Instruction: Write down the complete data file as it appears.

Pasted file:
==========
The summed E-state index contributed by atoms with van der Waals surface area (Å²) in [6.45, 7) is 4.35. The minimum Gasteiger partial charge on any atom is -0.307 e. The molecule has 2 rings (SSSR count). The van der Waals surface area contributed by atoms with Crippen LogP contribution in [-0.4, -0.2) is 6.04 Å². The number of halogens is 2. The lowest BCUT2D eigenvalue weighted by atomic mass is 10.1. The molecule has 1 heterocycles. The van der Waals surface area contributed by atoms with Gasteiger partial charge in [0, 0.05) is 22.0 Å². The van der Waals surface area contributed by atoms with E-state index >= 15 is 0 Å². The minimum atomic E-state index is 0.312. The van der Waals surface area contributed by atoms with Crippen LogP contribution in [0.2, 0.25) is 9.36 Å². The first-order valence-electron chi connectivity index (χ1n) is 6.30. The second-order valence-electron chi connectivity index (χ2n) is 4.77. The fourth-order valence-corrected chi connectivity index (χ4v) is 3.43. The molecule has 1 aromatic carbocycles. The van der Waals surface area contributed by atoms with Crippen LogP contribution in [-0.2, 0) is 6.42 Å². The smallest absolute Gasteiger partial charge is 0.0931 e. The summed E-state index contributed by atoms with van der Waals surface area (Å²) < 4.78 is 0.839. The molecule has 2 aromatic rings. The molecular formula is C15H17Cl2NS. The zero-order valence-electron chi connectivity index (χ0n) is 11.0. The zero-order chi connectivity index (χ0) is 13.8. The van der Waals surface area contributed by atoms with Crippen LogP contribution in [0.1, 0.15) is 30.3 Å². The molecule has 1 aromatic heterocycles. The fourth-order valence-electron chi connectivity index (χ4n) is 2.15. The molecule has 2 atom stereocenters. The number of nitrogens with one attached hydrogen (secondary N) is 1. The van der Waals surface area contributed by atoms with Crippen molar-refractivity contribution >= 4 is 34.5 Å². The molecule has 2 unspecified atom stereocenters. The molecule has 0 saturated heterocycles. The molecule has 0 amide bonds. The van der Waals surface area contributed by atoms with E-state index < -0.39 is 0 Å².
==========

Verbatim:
The summed E-state index contributed by atoms with van der Waals surface area (Å²) in [6.45, 7) is 4.35. The minimum Gasteiger partial charge on any atom is -0.307 e. The molecule has 2 rings (SSSR count). The van der Waals surface area contributed by atoms with Crippen LogP contribution in [-0.4, -0.2) is 6.04 Å². The number of halogens is 2. The lowest BCUT2D eigenvalue weighted by atomic mass is 10.1. The molecule has 1 heterocycles. The van der Waals surface area contributed by atoms with Gasteiger partial charge in [0, 0.05) is 22.0 Å². The van der Waals surface area contributed by atoms with E-state index >= 15 is 0 Å². The minimum atomic E-state index is 0.312. The van der Waals surface area contributed by atoms with Crippen LogP contribution in [0.2, 0.25) is 9.36 Å². The first-order valence-electron chi connectivity index (χ1n) is 6.30. The second-order valence-electron chi connectivity index (χ2n) is 4.77. The fourth-order valence-corrected chi connectivity index (χ4v) is 3.43. The molecule has 1 aromatic carbocycles. The van der Waals surface area contributed by atoms with Crippen LogP contribution in [-0.2, 0) is 6.42 Å². The smallest absolute Gasteiger partial charge is 0.0931 e. The summed E-state index contributed by atoms with van der Waals surface area (Å²) < 4.78 is 0.839. The molecule has 2 aromatic rings. The molecular formula is C15H17Cl2NS. The zero-order valence-electron chi connectivity index (χ0n) is 11.0. The zero-order chi connectivity index (χ0) is 13.8. The van der Waals surface area contributed by atoms with Crippen LogP contribution in [0.1, 0.15) is 30.3 Å². The molecule has 1 aromatic heterocycles. The fourth-order valence-electron chi connectivity index (χ4n) is 2.15. The molecule has 2 atom stereocenters. The number of nitrogens with one attached hydrogen (secondary N) is 1. The van der Waals surface area contributed by atoms with Crippen molar-refractivity contribution >= 4 is 34.5 Å². The molecule has 2 unspecified atom stereocenters. The molecule has 0 saturated heterocycles. The molecule has 0 amide bonds. The van der Waals surface area contributed by atoms with E-state index < -0.39 is 0 Å².